An audio program like Sound Forge is able to set looping points for sustained samples. Sonar and other recording programs don't usually provide that editing capability. I use Sound Forge because it's strong in being able to produce looping samples. It's still a matter of trial and error when setting a loop start and end point, searching for the place in a recording where a click or other glitch isn't heard when the sound starts repeating itself. Seeing the wave form in the editor is a big help in seeing with your own eyes where a likely looping point may be.

    If you don't already have a dedicated sound editing program, Audacity is a very popular and FREE program which you can find HERE.

    But if you're doing all the recording work in an audio program like Sonar, you need to trim the beginning and ending of your recordings so there's no extra dead space. Whatever the start of your recording is will be what's eventually triggered by the SFZ file. After editing your recording in Sonar/Cubase/Etc. you need to bounce that edited version down to a new wave file, because sound editing in those programs is non-destructive. That means that when you trim the start of a wave file in a track, you're actually only telling the program which portion of an audio file to play- the original audio recording remains the same. Only by making a fresh bounced recording of your edits will you produce an audio file which is exactly of the trimmed length you want.

    You can see that all this would be more easily accomplished in a dedicated sound editing program, so that's the recommendation.

    On the Kalimba thread I mentioned the free program sfZed, because it's the app most people turn to for creating SFZ instruments. Some people will just set out to write an SFZ script, using existing SFZs as templates - but that approach isn't for the faint-hearted!

    SFZed, and other programs like it, make the production of an SFZ text file automated. The app is basically creating the text file for you when you provide it with the information you want to have included. You don't need to type in any code yourself, the program generates that based on choices you make in the editing window.

    After recording and organizing your samples, the first step in creating an instrument with sfZed is to import your audio files. So you can see one of the biggest jobs in this process is to make tidy audio files with all your instrument's samples, organized appropriately in a single folder, and labeled logically. The pitch being played in each recording/sample is what you want to use as a label, otherwise things could become unnecessarily confusing.

    When you click in sfZed to import your audio files, the program will ask if you want it to create Regions - the answer is Yes!--and then a pop-up will have a default setting of "spread to closest keys." Again, that choice is good.

    On the screen of sfZed, the results will be a list of your samples, and each will have a low key and high key assigned to them, and "pitch key center" is listed, that being the pitch of the original sample.

    The program has made a logical choice of how far to spread your samples. But if you've only sampled some of the notes in an octave, for instance, every 4th note, you'll probably need to do some adjusting of what the key spread is of each sample, so that the results are continuous playable notes spread out on your keyboard.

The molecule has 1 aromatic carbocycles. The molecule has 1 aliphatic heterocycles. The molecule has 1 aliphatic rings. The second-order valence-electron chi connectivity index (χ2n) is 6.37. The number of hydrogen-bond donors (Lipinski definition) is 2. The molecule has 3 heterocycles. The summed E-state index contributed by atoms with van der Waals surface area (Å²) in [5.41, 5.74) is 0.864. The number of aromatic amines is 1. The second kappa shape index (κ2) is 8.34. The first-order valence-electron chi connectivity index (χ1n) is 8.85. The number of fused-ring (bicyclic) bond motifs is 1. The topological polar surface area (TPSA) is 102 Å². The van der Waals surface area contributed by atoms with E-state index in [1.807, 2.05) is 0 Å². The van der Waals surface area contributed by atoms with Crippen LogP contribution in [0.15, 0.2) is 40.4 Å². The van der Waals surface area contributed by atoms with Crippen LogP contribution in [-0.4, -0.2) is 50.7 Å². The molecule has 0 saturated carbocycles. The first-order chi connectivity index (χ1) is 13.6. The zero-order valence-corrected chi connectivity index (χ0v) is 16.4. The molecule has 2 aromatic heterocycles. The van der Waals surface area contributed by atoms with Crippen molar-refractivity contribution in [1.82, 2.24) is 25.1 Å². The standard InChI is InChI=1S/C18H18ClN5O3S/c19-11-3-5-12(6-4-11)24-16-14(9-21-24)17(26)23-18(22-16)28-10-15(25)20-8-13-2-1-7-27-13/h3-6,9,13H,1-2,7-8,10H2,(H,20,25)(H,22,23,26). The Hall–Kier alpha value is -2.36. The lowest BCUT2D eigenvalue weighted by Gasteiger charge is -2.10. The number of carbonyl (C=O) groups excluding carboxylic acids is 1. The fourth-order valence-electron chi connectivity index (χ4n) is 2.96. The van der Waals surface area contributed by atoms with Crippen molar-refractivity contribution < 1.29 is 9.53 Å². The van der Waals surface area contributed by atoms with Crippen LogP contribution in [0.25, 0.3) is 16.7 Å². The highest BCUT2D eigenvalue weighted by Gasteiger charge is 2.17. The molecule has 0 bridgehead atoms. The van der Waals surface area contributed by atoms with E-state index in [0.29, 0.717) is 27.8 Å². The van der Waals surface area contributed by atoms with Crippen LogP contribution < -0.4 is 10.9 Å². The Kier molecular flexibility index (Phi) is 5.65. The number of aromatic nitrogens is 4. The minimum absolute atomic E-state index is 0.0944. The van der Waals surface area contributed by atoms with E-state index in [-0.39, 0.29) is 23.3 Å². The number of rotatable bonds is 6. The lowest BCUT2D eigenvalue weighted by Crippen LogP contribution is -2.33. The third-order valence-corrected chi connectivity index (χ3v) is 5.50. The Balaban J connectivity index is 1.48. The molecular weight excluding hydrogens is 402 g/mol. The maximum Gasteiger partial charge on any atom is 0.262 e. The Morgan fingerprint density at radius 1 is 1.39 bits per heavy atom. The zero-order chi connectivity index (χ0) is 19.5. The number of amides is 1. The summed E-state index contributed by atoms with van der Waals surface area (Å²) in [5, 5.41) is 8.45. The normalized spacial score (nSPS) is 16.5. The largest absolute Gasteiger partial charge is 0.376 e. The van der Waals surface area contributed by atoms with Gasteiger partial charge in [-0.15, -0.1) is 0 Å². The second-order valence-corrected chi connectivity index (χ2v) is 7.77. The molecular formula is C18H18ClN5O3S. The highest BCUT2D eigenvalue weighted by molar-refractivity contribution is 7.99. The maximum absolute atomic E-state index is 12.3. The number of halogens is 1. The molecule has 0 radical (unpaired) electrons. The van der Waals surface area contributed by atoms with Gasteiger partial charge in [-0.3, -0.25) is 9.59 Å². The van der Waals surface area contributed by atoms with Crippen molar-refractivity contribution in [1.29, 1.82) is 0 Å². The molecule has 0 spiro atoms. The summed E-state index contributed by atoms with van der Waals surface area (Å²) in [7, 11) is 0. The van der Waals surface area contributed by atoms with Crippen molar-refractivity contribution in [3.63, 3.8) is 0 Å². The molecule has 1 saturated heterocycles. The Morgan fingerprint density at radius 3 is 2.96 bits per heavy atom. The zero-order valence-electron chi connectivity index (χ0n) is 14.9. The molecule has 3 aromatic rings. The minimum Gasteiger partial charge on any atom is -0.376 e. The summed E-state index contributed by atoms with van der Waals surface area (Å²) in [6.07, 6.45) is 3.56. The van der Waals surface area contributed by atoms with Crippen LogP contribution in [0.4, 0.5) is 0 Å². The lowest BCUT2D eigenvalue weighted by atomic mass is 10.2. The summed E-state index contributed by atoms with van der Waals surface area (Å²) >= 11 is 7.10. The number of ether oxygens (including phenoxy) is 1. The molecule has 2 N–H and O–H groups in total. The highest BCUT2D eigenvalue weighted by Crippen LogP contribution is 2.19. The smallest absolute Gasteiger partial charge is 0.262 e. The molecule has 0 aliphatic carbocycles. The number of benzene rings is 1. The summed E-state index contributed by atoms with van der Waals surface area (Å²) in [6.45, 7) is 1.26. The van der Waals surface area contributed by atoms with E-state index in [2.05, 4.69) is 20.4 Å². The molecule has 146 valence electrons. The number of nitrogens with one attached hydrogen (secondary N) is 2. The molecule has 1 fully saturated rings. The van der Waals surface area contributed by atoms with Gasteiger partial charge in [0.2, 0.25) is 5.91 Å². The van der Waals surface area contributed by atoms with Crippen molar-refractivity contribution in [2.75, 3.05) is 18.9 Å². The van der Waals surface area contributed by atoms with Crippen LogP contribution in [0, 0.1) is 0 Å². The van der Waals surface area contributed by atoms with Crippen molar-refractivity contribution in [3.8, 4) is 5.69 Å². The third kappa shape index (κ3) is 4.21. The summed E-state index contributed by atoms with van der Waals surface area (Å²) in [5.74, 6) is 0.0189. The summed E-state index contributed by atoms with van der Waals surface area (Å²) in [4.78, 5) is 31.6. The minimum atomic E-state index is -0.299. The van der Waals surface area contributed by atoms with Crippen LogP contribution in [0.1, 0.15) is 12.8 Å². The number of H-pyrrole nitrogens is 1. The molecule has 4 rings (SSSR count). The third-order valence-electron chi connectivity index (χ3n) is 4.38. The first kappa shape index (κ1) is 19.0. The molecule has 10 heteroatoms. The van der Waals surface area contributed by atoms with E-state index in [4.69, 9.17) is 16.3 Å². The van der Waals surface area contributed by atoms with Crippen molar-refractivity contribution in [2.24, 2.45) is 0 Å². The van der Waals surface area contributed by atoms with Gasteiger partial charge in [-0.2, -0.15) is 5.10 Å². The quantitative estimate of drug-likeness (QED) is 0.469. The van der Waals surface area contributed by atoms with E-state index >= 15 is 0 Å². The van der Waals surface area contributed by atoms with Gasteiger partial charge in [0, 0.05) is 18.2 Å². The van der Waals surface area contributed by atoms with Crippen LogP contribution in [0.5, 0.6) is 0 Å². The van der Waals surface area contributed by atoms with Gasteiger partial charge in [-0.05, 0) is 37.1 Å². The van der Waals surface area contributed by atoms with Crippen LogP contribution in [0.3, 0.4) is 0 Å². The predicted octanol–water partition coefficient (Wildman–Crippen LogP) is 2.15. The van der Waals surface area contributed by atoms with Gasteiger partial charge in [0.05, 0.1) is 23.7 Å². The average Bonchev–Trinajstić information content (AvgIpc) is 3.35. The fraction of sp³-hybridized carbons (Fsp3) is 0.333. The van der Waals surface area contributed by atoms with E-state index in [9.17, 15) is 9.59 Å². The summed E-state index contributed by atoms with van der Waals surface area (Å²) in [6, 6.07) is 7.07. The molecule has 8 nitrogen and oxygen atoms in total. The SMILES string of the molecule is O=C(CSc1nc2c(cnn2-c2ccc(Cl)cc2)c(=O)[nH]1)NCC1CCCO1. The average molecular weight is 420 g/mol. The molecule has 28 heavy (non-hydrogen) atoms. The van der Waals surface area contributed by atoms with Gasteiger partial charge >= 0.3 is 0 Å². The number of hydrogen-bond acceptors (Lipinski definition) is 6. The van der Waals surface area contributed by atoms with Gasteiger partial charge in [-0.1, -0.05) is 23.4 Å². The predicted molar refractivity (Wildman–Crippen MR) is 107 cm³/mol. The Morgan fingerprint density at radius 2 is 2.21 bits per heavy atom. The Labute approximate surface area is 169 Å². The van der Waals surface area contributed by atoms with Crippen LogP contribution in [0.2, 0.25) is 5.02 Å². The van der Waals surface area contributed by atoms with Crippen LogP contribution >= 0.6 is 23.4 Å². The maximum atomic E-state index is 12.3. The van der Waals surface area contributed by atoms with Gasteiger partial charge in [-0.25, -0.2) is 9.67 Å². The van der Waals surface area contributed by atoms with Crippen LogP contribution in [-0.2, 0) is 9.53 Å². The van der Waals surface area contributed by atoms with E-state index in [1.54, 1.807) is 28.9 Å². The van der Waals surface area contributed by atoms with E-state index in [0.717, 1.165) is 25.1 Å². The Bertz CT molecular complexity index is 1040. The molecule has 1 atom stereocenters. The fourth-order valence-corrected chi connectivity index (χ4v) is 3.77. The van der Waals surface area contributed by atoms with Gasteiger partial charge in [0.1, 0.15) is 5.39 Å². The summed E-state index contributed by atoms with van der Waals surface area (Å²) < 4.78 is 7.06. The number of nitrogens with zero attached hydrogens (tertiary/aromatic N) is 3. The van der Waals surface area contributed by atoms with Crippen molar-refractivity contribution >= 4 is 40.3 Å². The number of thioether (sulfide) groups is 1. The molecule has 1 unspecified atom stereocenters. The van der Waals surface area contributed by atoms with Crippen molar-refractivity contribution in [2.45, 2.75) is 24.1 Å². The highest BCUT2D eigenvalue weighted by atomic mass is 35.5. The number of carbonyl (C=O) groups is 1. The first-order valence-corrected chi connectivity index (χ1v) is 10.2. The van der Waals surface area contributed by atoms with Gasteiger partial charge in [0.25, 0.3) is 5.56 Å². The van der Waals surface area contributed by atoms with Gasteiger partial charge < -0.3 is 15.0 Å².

Before you can start auditioning your work, you need to save the instrument. After you've saved, the SFZ tab gives you have a way of auditioning samples right there in the stand-alone app IF you've also installed the free SFZ player from Sonar. The player's GUI will be available on the tab if you've installed it. You also need to have set up your audio preferences, as with all soft synth apps, so you can have the app in line with your audio interface.

    FREE SFZ PLAYER

    Here's a page of instructions from the creators of sfZed which are a Must Read for anyone wanting to delve into this:

    sfZed INSTRUCTIONS

    After adding your samples, the basic process is to add whatever "opcodes" you want. Remember early in this message when I was showing some <group> attributes in the GPO flute file? That's exactly what you can do in sfZed to apply controls that are intended for all samples in your SFZ instrument. Using my Kalimba as an example again, Marce added gain control via CC1 to all the samples. Here he explains how he did that:

    "In the top menu - "Opcodes>Amplifier>gain_ccN". It asks you which CC you want. I selected "1". A new column appears in the work area labeled "gain_cc1." Next, select"Tools>Region Tools>Advanced".

    In the top window, select the Opcode you want to modify. "Action" can remain at the default value of "=." With the"Scope" button, you can choose to apply your edit either to a single sample or to all selected regions. The gain opcode was set to a value of 6, and when Apply was clicked, that value of 6 was now in the gan_cc1 column for all instruments.”

    Quite a few of your edits will be global in nature, like that example. In the SFZ script which the program generates for you, such a global opcode will be labeled <group>, as mentioned before.

    What all of those opcodes actually do is something to figure out from experimenting, and from looking at the charts on the web pages I've posted, starting with the Cakewalk link at the top where a chart of opcodes is included.

    I mentioned this free sfZed app on my Kalimba thread because it's a way to generate the SFZ text file, but I do not claim to be an expert in using it. In writing this post, I've passed on everything I know at this point. I'm still very much in the "poking at it" stage, and I know myself well enough to know that I probably won't move much beyond that experimental stage. There's always been a limit to how much of this sort of time-consuming fiddling with codes etc. that I'm willing to do. It is fun to try things once in awhile, and at least some simple but useable results can be reached now and then.

    To make the Kalimba I used Sample Robot which almost completely automates the process of making SFZ instruments. It includes an audio editor with looping capability, and can output your work in several different formats, including program files for Sonar's Dimension, and SFZ files which can be read in Aria. It's a very sophisticated program, and isn't free like sfZed, but if you want to see what Sample Robot has to offer, their website is HERE.